Lowe’s, the home improvement chain of retail stores, had introduced BOPIS back in 2019. Today, they are taking convenience to the next level by deploying pickup lockers at their stores in the US — removing the need for customers to wait in line or reach out to store associates for assistance. Customers are allowed to collect same-day orders by using a barcode that they receive via an automated email.

Lowe’s is enabling customers to get in and out of the store, faster than ever before thereby streamlining the in-store experience for a post-COVID world.

2. Say hello to built-in drive-thrus and digital menus

Eating out in a restaurant may not feel the same anymore. The restaurants had it tough with health and safety laws cracking down on them.

Fearing closure, many restaurants are pivoting to offer curbside pick-up and home delivery. Diners, on the other hand, are stepping in with disposable silverware, single-use or digital menus, and QR codes to enable no-touch ordering.

Among restaurants that have moved to the cash-free space is Chick-fil-A. With customers demanding hygienic, touch-free payment alternatives, the restaurant takes things up a notch by allowing customers to make in-app payments for their orders.

Another example from the restaurant space that’s worth a mention is Taco Bell’s revamped drive-thrus. Customers are increasingly shifting to ordering food online – and Taco Bell is meeting their demand with two newly designed drive-thru lanes. Customers who placed orders via their mobile app can now pick up their nachos and burritos a lot faster with a dedicated lane for picking up mobile orders. That’s not all, Taco Bell is also ramping up the customer experience with high-tech kitchens and pickup shelves for their curbside pickup.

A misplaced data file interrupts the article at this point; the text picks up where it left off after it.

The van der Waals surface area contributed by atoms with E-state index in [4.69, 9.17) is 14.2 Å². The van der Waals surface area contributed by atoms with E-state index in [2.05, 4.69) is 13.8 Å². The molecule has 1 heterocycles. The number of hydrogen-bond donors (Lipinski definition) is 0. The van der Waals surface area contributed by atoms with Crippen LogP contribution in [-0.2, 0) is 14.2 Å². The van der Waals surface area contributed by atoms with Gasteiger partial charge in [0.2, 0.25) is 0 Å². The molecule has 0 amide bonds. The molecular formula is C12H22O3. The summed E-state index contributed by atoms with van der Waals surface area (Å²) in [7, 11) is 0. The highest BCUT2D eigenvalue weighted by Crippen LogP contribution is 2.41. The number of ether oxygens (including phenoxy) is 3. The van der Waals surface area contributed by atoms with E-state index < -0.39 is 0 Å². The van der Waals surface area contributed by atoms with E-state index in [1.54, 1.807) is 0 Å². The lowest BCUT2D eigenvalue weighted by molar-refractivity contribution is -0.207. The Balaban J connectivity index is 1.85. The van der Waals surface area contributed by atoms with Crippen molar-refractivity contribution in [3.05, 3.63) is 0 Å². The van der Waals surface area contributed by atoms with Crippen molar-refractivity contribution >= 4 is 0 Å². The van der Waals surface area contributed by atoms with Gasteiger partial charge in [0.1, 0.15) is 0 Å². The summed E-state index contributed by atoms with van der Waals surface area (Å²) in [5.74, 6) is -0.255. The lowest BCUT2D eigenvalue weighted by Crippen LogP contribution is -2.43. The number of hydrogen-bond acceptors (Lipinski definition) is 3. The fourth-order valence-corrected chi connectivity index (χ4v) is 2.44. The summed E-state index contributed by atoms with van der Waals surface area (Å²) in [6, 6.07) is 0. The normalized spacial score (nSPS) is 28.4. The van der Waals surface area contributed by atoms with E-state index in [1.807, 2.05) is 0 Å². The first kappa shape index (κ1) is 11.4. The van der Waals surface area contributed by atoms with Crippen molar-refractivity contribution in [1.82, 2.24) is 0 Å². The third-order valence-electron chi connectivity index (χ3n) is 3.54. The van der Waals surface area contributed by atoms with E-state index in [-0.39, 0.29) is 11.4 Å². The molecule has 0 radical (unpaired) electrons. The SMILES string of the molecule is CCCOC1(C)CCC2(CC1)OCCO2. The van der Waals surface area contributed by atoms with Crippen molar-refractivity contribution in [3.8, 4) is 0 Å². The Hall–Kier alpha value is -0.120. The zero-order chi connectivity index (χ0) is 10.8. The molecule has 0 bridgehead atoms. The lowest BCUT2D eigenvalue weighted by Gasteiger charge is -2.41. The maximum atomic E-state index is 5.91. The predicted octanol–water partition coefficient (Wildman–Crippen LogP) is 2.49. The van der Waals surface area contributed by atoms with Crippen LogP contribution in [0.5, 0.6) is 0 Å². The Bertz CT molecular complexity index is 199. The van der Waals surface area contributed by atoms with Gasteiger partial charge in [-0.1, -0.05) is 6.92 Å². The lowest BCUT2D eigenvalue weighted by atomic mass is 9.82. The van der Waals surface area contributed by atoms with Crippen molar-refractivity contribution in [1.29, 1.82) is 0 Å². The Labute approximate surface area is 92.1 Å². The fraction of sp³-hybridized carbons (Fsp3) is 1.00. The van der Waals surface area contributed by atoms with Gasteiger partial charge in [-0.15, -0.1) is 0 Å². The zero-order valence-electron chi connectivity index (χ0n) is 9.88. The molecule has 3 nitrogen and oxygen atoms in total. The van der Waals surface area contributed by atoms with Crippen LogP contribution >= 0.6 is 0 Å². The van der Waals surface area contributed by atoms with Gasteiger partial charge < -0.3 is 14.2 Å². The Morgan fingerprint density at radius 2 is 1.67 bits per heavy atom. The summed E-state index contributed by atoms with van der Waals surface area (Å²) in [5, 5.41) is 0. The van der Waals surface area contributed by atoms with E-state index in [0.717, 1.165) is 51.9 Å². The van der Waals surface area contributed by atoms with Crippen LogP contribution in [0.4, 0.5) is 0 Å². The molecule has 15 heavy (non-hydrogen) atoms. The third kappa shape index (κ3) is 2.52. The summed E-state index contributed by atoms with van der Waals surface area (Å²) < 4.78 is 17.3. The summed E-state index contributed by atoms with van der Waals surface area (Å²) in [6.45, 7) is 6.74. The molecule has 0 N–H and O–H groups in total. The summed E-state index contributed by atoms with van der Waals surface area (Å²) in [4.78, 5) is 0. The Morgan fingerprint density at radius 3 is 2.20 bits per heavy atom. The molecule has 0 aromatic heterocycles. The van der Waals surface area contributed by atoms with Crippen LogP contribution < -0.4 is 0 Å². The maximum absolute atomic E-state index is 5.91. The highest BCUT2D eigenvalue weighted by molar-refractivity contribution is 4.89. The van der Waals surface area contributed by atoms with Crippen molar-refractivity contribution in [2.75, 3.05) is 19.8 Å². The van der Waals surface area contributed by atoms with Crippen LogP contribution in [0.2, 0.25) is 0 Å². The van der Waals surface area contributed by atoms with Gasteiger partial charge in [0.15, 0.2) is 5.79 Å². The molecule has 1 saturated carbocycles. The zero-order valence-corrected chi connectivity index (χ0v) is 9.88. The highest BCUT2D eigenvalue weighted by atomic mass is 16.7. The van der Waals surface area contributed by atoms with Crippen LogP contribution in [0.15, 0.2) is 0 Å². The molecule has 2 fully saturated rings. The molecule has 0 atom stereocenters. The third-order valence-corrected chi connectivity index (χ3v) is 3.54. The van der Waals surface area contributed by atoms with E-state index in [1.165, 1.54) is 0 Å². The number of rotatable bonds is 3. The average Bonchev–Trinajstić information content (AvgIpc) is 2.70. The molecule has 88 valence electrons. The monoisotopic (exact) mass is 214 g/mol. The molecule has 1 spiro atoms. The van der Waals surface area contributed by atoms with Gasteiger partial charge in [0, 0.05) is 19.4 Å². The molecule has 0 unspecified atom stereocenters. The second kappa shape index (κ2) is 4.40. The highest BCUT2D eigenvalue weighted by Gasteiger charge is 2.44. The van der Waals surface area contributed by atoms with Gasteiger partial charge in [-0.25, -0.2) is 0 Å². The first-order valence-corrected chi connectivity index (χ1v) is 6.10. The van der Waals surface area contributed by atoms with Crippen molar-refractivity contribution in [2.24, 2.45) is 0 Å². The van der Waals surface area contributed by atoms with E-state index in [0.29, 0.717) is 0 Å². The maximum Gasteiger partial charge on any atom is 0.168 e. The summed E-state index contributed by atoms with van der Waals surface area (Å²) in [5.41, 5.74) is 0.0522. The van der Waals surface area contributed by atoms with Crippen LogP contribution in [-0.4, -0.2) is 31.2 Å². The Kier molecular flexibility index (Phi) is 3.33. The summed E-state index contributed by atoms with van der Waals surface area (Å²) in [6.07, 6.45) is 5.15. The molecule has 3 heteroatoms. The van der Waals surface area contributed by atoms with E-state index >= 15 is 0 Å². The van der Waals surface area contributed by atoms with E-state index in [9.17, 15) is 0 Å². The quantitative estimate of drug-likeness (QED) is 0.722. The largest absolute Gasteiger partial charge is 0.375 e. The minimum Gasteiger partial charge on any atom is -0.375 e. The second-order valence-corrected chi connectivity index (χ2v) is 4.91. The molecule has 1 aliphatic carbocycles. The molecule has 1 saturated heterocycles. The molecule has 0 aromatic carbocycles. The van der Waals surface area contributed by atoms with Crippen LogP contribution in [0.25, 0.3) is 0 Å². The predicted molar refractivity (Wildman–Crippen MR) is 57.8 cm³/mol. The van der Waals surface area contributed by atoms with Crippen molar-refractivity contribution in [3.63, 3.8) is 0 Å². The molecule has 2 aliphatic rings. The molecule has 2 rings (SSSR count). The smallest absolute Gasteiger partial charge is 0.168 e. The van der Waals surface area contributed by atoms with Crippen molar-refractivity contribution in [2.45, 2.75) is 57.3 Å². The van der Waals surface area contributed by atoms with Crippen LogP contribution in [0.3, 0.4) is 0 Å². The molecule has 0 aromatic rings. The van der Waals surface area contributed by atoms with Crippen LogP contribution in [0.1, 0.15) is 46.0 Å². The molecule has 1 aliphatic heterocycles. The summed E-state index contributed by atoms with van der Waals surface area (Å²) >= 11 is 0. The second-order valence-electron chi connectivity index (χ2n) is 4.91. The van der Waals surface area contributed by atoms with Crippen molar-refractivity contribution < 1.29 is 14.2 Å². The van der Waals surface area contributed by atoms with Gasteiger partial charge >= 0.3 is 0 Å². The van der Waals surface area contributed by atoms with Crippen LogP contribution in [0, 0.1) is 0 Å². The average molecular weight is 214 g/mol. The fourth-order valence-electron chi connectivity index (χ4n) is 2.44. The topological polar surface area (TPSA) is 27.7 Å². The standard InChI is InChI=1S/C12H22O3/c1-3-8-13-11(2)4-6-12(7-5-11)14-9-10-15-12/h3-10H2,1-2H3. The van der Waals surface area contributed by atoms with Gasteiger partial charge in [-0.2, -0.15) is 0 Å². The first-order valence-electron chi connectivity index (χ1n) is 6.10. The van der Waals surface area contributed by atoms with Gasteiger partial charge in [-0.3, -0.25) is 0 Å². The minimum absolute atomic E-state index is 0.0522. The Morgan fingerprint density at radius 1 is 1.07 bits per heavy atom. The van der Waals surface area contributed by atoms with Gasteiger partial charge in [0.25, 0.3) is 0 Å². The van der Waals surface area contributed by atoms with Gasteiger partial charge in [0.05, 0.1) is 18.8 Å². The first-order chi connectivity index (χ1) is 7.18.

3. Autonomous stores take over

With customers heading back to grocery stores to shop for their daily essentials, autonomous stores like the Amazon Go model are making a mark. 

Over 75% of customers prefer an autonomous shopping experience, citing health concerns and the need for extreme convenience.

Amazon’s cashier-free, just-walk-out’ experience where customers are not required to touch anything besides the items that they are purchasing – is starting to see many takers despite their slow roll-out.

Retailers today are looking to quickly adapt and implement autonomous store technologies in a bid to allow customers to skip checkout lines and give them the touch-free experience that they desire.

4. The power of virtual retailing